In the quiet town of Cibeo, going to a doctor instead of a shaman, opening a Facebook account or using a car can result in expulsion from the community
Oblivious to selfies and memes that obsess the rest of the world, the Baduy people of Indonesia maintain ancestral laws that prohibit the use of technology and restrict foreign influence to preserve their particular way of life.
In the wooded mountains surrounding the Kendang volcano, in the west of the island of Java, this community of Sundanese ethnicity has decided to reject electricity, roads, soap, smartphones or modern medicine, among many other things that form part of the daily life of most of the population of the planet.
To protect themselves from the rest of the world, the Baduy territory has been divided for more than a century into two zones: the ‘Exterior’, whose rules are relatively flexible and where tourists are welcomed, and the ‘Interior’, which contains three villages in Those who fulfil the mandates of their animistic faith Sunda Wiwitan.
On a rare visit to the most orthodox area, whose access is forbidden to foreigners, an Efe team could witness the delicate balance in which Baduy live between the laws of the Indonesian State and the customs of their ancestors.
The silence of the ‘Interior’
After more than three hours of walking between villages and mountains of the ‘Exterior’, a bamboo bridge gives way to the cultural and mystical heart of the Baduy, the ‘Interior’, where only Indonesian visitors can enter, accompanied by a local and a Limited Time.
In Cibeo, a town of austere bamboo, wood and straw homes where silence prevails that do not even break the footprints of the residents’ bare feet, as tradition dictates, go to a doctor instead of a shaman, open A Facebook account or using a car can result in expulsion from the community.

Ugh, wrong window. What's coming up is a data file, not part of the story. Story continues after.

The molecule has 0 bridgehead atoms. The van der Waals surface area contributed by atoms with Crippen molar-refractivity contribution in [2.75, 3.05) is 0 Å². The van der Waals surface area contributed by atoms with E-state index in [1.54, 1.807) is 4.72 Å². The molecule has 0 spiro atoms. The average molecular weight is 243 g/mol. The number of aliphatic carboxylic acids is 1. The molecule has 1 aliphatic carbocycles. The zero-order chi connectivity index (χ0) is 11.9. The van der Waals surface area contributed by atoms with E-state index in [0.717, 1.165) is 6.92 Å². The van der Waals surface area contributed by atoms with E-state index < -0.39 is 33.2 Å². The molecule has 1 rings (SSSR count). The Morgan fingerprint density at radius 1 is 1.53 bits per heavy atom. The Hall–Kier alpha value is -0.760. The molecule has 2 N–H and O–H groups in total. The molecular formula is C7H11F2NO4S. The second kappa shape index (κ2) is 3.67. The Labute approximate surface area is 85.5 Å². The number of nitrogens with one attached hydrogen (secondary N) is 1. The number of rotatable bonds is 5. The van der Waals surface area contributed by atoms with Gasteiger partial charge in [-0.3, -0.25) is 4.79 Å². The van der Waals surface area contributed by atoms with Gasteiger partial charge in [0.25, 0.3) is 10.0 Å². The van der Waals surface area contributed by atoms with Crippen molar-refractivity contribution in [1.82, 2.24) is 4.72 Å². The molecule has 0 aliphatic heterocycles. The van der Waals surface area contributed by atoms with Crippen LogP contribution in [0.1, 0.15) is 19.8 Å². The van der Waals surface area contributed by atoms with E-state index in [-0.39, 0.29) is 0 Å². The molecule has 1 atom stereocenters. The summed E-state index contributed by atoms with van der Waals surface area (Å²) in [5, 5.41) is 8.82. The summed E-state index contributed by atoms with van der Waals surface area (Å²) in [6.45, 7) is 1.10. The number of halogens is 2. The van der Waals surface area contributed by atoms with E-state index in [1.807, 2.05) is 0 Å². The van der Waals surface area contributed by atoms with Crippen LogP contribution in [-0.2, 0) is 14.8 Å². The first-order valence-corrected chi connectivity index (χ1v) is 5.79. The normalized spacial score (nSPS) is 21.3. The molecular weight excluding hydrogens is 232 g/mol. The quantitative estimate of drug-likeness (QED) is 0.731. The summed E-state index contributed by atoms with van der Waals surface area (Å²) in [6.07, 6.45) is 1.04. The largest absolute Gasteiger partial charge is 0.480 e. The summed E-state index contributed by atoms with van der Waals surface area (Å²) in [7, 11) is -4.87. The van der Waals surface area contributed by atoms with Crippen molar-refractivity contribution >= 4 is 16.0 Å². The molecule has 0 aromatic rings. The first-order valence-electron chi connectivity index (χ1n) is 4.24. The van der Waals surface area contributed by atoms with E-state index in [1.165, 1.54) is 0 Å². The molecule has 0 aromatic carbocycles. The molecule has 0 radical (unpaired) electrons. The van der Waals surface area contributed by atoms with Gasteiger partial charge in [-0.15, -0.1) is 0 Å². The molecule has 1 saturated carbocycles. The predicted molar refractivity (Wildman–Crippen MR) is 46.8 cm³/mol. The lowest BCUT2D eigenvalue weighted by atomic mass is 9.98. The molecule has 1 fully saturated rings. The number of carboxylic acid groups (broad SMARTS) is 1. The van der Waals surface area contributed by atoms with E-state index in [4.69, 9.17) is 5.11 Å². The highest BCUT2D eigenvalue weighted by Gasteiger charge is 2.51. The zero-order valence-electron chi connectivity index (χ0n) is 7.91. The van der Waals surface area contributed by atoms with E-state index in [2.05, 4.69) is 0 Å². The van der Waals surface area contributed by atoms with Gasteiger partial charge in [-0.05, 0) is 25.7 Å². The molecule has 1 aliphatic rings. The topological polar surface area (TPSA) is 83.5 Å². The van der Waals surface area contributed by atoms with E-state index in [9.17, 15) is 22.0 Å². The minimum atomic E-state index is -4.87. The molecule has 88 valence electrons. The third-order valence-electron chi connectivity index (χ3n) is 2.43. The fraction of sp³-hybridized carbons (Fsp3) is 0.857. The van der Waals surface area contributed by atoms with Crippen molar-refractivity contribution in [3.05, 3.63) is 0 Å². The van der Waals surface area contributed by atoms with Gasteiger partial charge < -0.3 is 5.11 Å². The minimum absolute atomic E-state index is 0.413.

In addition, harmony with nature is a divine mandate in the village: four-legged animals are not to be hunted and the water course cannot be diverted, so houses line up along a stream where they wash Utensils and clothes
Ayah Naldi, one of the locals, says that every year two or three residents leave the inner zone or are expelled for breaking the rules, although they maintain family and commercial ties and attend traditional celebrations.
“I am not worried that our culture is lost when we ask our leader, we can be free and live outside, but if we are born (and remain) in Baduy Interior, we comply with the rules,” Naldi tells Efe in the robe and white turbans of the orthodox Baduy.
Live between two worlds
Today, about 1,500 people live in Baduy Interior and about 12,000 in Baduy Exterior, where there are more than 60 towns, but while hundreds have left both territories, there are many who live on horseback between both worlds.
One of them is Mursid, 25, who grew up in Cibeo and at 16, after frequently visiting relatives abroad, he asked permission from the town leader and his parents to leave his hometown and thus relax the impositions of his ancestors “I wanted to be free and there was no woman,” Mursid tells Efe.
Now the young man frequently visits his parents in Cibeo despite living in the outside area, where he complements his income as a farmer selling handmade bags on Instagram and Shopee, modern tools that would be impossible in his hometown.
A tribe facing development
The development of the island of Java, the most populous in the world with about 140 million inhabitants and the economic nucleus of Indonesia, and the arrival of the internet have influenced one of the few places in the archipelago where social networks did not arrive until recently.
The difficulty in reconciling the needs and aspirations of the people and the ancestral norms and customs is the biggest challenge facing the baduy people, admits Sarikan, deputy chief of the outer town of Cipondok.
The weaving of clothes, the manufacture of artisanal goods for tourists and the cultivation of some fruit and rice trees are the main economic activities of the baduy in the rigorous interior area, which prevents the overexploitation of the mountain and nature.
For their part, most foreign residents have plantations outside the territory baduy and the use of technology or mobile phones is frequent, although the rules do not allow it, but Sarikan recognizes: “we are human, and sometimes they are used for economic needs.”